A Nearby Country Called Love, which PW’s review called “a moving and nuanced study of gender and sexuality in contemporary Iran,” follows Issa as he reluctantly returns to Tehran from New York City and attempts to come to terms with his brother’s death. As the novel opens, Issa and his friend Nasser are on a mission to avenge the suicide-by-burning of a wife whose husband, the pair believe, drove her to that fate. While Nasser, a fireman who moonlights as an appliance salesman, revels in the testosterone-fueled vigilante mission—their second—Issa, a former soldier, knows there is nothing noble about what they have set out to do. He is also reminded of the persecution his late brother Hashem faced in their neighborhood due to his sexual orientation.
Violence threads throughout the novel, as do Issa’s questions about the nature of masculinity and what is expected of a man living in contemporary Iran.
“My father was a boxer and a soldier,” Abdoh says. “Machismo was part of the fabric, part of the molecule of everything that I grew up with. But my brother Reza was into theater and the arts. At an early age, he knew he was gay, and my father viewed him with shame. I was always in the middle, being pulled in both directions. I modeled Issa’s brother on my family experience, and on what Reza endured and accomplished before he died of AIDS in 1995.”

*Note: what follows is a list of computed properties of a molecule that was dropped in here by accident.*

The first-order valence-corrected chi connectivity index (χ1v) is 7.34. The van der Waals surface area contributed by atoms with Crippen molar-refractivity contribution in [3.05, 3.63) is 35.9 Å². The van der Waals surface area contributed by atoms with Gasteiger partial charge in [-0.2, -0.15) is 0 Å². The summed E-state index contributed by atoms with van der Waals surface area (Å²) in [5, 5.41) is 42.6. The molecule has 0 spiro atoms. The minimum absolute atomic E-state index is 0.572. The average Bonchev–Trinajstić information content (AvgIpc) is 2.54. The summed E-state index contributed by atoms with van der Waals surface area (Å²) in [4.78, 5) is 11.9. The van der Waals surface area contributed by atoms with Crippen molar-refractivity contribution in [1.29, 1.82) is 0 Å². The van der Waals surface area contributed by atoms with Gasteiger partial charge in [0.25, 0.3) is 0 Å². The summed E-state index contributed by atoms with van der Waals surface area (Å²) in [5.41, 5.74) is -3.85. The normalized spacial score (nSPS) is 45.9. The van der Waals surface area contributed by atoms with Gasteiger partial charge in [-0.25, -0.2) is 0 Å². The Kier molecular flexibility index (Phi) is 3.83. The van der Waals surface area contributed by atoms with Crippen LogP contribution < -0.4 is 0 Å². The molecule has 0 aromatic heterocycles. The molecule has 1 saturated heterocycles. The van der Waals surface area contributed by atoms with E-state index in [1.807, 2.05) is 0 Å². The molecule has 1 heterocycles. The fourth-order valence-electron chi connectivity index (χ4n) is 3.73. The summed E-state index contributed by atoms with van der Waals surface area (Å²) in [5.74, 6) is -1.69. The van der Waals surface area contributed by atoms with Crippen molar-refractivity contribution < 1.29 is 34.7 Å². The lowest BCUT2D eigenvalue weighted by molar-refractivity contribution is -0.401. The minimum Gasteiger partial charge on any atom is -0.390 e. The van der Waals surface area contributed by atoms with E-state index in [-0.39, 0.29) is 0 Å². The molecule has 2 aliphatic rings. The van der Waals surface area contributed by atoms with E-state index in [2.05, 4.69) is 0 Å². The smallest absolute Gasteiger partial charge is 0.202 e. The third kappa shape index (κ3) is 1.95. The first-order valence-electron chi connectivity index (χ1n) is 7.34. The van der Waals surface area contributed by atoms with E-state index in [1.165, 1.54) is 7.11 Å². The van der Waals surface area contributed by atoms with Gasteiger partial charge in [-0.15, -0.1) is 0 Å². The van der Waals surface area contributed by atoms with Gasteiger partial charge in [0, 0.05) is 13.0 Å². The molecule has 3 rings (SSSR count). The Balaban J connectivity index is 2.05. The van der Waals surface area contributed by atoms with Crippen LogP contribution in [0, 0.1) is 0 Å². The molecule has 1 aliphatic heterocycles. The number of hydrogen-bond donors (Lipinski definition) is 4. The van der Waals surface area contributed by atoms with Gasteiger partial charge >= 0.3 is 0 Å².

Issa lives above the dojo his father ran until his death. His brother Hashem was a revered queer artist in Tehran’s underground—and their father did everything he could to scare Hashem straight. After enduring bullying and beatings by schoolmates and his father, Hashem learned to be defiant no matter the price. His death devastated Issa and prompted him to learn more about the community of friends, lovers, and artists who embraced his brother.
Issa starts by reading authors Hashem cherished: Beckett, Auden, Proust, and Rilke. Soon, he’s attending parties and performances with people in his brother’s circle. Boundaries melt away. Eventually, Issa becomes romantically involved with a man. For Issa, though, this is a process of self-discovery—and even a way of honoring his brother.
References to various Western literary works are sprinkled throughout the narrative, as are mentions of Perso-Arabic classics. The latter, Abdoh says, “cast a huge shadow of influence for me because many of those writers and mystics were always after the ultimate questions. Ontology—the branch of metaphysics dealing with the nature of being—was their bread and butter.” The same can be said for Abdoh, whose work probes the nature of belonging, masculinity, and the self.
And while Abdoh set the novel in Iran and many of its plot points are unique to that country, he also wanted to address the global question of “how to be a man in this day and age,” he says, “when the paradigm of who we are supposed to be has shifted and none of us really knows how to behave, to respond.”
Leigh Haber ran Oprah’s Book Club for 10 years. She now owns and operates her own editorial and consulting business.